The 40 GHz focal plane during assembly (top) and a completed 90 GHz focal plane (bottom). Both have been deployed to Chile for observations of the cosmic microwave background.

Not only would a detector need to be highly sensitive to detect these signals, it would also have to distinguish the minute polarized signal from both instrumental effects and other astrophysical sources.

NASA is sponsoring a team led by researchers at GSFC in collaboration with Johns Hopkins University (JHU) to develop detector technologies that will enable these important observations. This capability requires a highly sensitive and stable instrument, measurements in multiple spectral bands for astrophysical foreground removal, control over potential systematic measurement and calibration errors, and the ability to operate in the unique environmental conditions of space. To address these needs, the development team is implementing polarization-sensitive focal-plane arrays that are compatible with the space environment. The detector architecture combines the excellent beam-forming properties of feedhorns with the sensitivity of transition edge sensor (TES) devices. Focal-plane arrays operating at 40 GHz, 90 GHz, and 150/220 GHz are in development. The team’s objective is to advance these detectors to a Technology Readiness Level of 6 (model or prototype demonstration in a relevant environment).

In 2017, the team developed and validated critical details of the fabrication processes for 90-GHz detector wafers, and implemented these into production runs of dichroic 150/220-GHz detectors. The TES membrane thermal design was improved in both detector types, decreasing the thermalization time scales, and leading to improved noise performance at low frequencies. Finally, a cryogenic thermal calibration source was developed and validated from ~30-300 GHz for optical-efficiency polarimetric sensors.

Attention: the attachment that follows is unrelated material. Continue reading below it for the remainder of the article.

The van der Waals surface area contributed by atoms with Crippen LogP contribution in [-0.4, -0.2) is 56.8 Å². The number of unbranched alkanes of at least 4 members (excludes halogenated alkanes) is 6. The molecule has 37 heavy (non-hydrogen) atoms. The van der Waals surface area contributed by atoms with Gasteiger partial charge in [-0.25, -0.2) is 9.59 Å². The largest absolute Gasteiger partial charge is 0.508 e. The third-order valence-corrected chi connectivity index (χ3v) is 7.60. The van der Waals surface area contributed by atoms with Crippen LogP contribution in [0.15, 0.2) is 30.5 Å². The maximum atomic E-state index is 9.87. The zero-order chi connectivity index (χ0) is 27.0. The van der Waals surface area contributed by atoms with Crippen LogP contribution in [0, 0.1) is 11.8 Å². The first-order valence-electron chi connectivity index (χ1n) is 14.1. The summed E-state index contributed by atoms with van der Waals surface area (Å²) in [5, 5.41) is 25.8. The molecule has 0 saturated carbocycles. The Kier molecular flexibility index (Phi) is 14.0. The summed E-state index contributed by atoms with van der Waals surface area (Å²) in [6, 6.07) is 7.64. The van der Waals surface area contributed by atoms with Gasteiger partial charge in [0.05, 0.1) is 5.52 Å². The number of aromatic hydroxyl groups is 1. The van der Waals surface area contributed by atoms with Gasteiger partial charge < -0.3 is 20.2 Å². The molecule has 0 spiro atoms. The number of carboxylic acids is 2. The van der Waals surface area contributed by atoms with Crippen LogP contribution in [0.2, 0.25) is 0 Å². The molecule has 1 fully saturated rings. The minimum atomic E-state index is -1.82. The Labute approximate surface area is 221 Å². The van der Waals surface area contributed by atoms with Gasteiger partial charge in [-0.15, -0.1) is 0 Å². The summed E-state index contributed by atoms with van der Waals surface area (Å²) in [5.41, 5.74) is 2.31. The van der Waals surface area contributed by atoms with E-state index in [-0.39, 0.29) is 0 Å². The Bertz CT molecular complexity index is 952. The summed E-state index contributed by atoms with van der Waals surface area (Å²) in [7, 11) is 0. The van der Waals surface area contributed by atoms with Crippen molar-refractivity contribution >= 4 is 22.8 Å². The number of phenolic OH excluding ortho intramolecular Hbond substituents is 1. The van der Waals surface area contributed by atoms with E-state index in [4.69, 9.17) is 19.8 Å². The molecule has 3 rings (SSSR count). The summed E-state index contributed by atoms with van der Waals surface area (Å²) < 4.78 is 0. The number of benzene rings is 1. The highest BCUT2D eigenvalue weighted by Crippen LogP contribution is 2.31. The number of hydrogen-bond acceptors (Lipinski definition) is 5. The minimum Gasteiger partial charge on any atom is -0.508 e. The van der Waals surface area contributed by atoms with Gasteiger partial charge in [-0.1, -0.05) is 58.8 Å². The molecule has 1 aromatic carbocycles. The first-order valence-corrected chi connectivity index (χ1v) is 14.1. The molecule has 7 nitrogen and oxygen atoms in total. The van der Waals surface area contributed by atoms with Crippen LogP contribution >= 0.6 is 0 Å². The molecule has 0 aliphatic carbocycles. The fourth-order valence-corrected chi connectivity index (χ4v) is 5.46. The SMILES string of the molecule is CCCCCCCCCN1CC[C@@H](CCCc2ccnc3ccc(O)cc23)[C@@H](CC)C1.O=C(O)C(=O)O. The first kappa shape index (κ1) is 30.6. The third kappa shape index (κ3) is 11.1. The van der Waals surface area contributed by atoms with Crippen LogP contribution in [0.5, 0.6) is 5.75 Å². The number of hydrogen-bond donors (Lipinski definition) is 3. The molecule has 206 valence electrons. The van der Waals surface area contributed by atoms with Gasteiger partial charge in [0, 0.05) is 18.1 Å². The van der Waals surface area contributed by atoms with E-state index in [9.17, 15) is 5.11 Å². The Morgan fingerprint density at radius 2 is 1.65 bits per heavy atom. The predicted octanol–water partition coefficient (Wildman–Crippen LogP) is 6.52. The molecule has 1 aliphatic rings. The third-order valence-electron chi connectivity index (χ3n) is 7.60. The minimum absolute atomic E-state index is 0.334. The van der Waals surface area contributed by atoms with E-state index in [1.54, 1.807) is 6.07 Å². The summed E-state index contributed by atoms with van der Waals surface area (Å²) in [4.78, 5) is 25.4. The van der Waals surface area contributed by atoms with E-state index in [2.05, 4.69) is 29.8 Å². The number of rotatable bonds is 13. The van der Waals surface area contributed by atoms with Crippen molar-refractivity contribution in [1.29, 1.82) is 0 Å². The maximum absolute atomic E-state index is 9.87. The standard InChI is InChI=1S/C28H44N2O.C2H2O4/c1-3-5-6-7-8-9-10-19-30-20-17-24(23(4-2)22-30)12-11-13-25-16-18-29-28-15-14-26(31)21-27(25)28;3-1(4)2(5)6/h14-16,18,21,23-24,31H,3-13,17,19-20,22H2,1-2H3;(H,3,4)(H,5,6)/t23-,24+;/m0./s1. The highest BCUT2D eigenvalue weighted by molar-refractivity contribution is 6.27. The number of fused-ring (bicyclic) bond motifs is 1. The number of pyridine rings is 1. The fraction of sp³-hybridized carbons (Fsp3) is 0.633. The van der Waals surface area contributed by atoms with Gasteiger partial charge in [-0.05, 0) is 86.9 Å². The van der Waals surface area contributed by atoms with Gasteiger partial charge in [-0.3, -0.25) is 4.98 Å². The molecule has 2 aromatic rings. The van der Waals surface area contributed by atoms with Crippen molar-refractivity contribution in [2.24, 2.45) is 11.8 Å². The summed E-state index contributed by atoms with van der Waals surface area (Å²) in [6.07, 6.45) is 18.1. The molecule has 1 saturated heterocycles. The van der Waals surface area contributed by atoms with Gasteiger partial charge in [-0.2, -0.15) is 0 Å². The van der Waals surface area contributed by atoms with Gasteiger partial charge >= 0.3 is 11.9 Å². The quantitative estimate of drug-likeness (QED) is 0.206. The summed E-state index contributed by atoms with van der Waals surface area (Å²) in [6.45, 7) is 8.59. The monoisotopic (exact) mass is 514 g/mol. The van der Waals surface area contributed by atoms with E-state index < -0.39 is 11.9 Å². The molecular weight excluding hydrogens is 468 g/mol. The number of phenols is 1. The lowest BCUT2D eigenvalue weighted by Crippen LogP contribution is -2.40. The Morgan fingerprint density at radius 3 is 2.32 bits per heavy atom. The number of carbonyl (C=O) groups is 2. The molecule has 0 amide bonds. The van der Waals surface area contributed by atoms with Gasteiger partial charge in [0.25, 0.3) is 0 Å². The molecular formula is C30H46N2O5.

Impact

The feedhorn-coupled TES-based detectors developed via this project are an important step toward implementing an instrument that can successfully characterize the CMB with unprecedented sensitivity. In addition to the performance improvements achieved on individual devices, these research efforts are driving the maturation of the processes required to realize large focal planes with improved reliability and yield.

The 40 GHz CLASS telescope, shown at the site in Chile, has been taking science data since September 2016. A 90 GHz telescope is currently being deployed and prepared for commissioning. Future Plans

Representative focal-plane arrays will be integrated by JHU into the Cosmology Large Angular Scale Surveyor (CLASS)—an array of microwave telescopes located at a high-altitude site in the Atacama Desert of Chile—to achieve and demonstrate the TRL objectives for this technology. Targeted test structures are planned to investigate the sensors’ coupling properties in detail, with an eye toward improved device performance and achieving greater control over key fabrication parameters.

Sponsoring Organization

The development of these feedhorn-coupled TES-based detectors is supported by the NASA SAT program through a grant to Dr. Edward Wollack at GSFC.